1st Edition

My Life: Recollections of a Nobel Laureate

By Max Born Copyright 2014
    328 Pages
    by Routledge

    322 Pages
    by Routledge

    In this collection of informal reminiscences, first published in 1975, Max Born has written an extraordinarily vivid account of his life and work, originally intended for his family.

    Ranging from his time at the University of Göttingen, where Born had his first real motivation for a professional career in science, to the period in Berlin as professor extraordinary, when he and his wife became close friends of Einstein, these anecdotes and memories chart the "heroic age of physics" from the perspective of one of its leading characters. In 1954 Born was awarded the Nobel Prize in physics for his fundamental contributions to the great discovery of that cadre of superlative scientific minds – quantum theory.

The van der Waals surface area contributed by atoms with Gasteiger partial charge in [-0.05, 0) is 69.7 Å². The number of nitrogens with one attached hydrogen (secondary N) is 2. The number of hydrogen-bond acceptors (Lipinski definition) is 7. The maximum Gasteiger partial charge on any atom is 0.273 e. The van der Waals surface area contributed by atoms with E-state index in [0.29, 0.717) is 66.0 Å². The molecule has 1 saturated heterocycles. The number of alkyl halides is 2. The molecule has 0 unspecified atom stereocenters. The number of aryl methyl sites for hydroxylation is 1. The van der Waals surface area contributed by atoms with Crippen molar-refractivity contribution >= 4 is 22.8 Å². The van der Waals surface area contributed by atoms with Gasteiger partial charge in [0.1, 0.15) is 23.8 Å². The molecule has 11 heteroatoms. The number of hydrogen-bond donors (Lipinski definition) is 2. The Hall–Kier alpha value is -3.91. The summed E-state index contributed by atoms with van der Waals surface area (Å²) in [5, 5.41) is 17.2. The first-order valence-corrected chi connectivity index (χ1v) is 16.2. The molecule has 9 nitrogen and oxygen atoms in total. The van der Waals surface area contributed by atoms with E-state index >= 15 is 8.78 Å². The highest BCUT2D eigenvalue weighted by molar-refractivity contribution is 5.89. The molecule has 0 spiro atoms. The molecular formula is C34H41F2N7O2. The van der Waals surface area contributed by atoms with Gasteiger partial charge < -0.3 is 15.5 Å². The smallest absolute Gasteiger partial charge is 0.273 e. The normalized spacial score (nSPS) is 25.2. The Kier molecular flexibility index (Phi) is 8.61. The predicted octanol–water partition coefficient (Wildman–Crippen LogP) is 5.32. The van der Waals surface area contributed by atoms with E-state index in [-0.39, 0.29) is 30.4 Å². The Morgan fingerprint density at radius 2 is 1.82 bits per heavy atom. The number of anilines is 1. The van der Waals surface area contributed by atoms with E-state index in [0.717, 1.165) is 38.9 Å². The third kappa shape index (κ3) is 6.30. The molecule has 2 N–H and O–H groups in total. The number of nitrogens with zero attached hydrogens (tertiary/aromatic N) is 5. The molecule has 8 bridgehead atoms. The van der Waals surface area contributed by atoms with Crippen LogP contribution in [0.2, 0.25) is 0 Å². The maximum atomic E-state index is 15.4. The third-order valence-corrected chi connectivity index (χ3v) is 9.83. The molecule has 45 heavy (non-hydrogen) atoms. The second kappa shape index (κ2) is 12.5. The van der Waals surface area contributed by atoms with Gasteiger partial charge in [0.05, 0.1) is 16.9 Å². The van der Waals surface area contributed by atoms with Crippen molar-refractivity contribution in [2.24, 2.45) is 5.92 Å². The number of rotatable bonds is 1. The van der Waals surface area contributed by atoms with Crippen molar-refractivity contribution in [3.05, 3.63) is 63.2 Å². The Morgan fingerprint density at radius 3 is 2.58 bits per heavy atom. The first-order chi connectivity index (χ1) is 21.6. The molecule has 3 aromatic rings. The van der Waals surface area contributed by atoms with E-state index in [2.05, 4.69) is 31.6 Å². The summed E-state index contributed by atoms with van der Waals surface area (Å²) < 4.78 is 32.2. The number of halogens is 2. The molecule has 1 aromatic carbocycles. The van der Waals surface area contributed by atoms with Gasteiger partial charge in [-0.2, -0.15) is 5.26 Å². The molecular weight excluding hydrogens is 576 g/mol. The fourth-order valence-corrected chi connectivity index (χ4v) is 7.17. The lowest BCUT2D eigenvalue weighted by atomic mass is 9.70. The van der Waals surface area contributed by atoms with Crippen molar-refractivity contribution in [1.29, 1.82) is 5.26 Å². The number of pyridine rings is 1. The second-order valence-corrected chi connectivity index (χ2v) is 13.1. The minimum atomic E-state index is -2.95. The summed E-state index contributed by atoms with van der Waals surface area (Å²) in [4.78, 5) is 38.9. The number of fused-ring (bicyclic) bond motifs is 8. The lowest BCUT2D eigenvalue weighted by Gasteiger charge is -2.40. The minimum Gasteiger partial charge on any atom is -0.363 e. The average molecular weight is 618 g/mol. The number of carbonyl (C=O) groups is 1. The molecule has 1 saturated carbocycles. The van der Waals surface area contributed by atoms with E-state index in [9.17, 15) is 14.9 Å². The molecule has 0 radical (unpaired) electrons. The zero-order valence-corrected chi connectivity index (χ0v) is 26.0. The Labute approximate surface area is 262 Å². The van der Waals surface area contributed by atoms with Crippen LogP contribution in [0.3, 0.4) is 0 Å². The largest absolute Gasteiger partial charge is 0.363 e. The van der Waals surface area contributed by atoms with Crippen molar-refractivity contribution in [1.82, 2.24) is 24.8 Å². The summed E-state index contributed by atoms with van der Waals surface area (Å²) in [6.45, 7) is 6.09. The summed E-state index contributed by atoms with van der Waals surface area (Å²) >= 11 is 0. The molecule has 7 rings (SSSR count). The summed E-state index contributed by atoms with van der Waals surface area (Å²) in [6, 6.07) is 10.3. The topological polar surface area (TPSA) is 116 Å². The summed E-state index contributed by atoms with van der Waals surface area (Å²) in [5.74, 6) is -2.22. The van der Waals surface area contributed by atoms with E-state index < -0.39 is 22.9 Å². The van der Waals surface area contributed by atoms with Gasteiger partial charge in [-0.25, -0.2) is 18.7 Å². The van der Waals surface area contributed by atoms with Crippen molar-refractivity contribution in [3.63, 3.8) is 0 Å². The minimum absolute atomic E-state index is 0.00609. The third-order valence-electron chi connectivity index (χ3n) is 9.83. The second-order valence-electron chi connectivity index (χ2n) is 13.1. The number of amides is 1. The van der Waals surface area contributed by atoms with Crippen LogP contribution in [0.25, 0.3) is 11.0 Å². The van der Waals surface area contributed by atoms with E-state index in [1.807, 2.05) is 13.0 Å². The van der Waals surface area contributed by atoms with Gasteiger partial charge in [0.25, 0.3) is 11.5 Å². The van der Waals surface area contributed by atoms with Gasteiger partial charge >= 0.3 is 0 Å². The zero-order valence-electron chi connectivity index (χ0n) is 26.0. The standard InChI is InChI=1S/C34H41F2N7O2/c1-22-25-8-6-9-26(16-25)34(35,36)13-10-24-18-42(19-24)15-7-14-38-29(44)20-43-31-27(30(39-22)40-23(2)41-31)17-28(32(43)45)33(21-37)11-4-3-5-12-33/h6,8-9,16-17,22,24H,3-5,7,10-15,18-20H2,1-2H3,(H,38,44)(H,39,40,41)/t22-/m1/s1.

But his scientific research provides only one strand of this story. Born’s varied interests outside science led to many interesting experiences – some of historical importance insofar as they offer a glimpse into German society before and between the wars.

    Preface Gustav Born  The Scientific Work of Max Born Nevill Mott  Part 1: The Good Old Days  1. Childhood  2. Schooling – My Father’s Second Marriage  3. High School  4. My Father’s Death – Breslau University  5. Heidelberg and Zurich – The Neisser House  6. Student in Göttingen  7. Doctoral Thesis and Graduation  8. Military Service  9. Cambridge  10. Breslau – Second Military Service – Experimental Physics  11. Göttingen Again – ‘Habilitation’  12. Lecturer in Göttingen  13. Chicago – ‘El Bokarebo’ – Marriage  14. World War One  15. Professor Extra-Ordinarius in Berlin – the A.P.K.  16. End of the War – Revolution  17. Frankfurt am main  18. Professor Ordinarius in Göttingen  19. Quantum Mechanics  Part 2: Tempestuous Years  1. ‘The ‘Heroic Age’ of Theoretical Physics  2. The Approach of the Nazis  3. Arrivals of the Nazis  4. Selva, Val Gardena  5. Cambridge  6. Bangalore  7. Edinburgh, The Department of Applied Mathematics. Postscript Gustav Born


    Max Born